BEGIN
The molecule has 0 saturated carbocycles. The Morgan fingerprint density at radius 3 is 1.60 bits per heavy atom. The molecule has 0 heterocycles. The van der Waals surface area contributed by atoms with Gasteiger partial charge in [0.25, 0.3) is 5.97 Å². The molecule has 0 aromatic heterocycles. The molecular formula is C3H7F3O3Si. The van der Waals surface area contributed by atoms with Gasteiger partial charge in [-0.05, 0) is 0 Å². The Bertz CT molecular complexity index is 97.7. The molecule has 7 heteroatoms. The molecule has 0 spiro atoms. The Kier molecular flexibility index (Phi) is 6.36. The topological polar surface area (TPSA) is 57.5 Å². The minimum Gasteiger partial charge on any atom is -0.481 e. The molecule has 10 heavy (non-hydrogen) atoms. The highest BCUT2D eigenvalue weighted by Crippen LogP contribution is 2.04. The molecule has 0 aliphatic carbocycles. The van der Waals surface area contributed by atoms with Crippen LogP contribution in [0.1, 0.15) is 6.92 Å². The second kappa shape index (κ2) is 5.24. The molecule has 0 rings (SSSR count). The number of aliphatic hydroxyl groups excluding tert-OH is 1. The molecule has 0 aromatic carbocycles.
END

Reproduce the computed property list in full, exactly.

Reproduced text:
The molecule has 0 saturated carbocycles. The Morgan fingerprint density at radius 3 is 1.60 bits per heavy atom. The molecule has 0 heterocycles. The van der Waals surface area contributed by atoms with Gasteiger partial charge in [0.25, 0.3) is 5.97 Å². The molecule has 0 aromatic heterocycles. The molecular formula is C3H7F3O3Si. The van der Waals surface area contributed by atoms with Gasteiger partial charge in [-0.05, 0) is 0 Å². The Bertz CT molecular complexity index is 97.7. The molecule has 7 heteroatoms. The molecule has 0 spiro atoms. The Kier molecular flexibility index (Phi) is 6.36. The topological polar surface area (TPSA) is 57.5 Å². The minimum Gasteiger partial charge on any atom is -0.481 e. The molecule has 10 heavy (non-hydrogen) atoms. The highest BCUT2D eigenvalue weighted by Crippen LogP contribution is 2.04. The molecule has 0 aliphatic carbocycles. The van der Waals surface area contributed by atoms with Crippen LogP contribution in [0.1, 0.15) is 6.92 Å². The second kappa shape index (κ2) is 5.24. The molecule has 0 rings (SSSR count). The number of aliphatic hydroxyl groups excluding tert-OH is 1. The molecule has 0 aromatic carbocycles.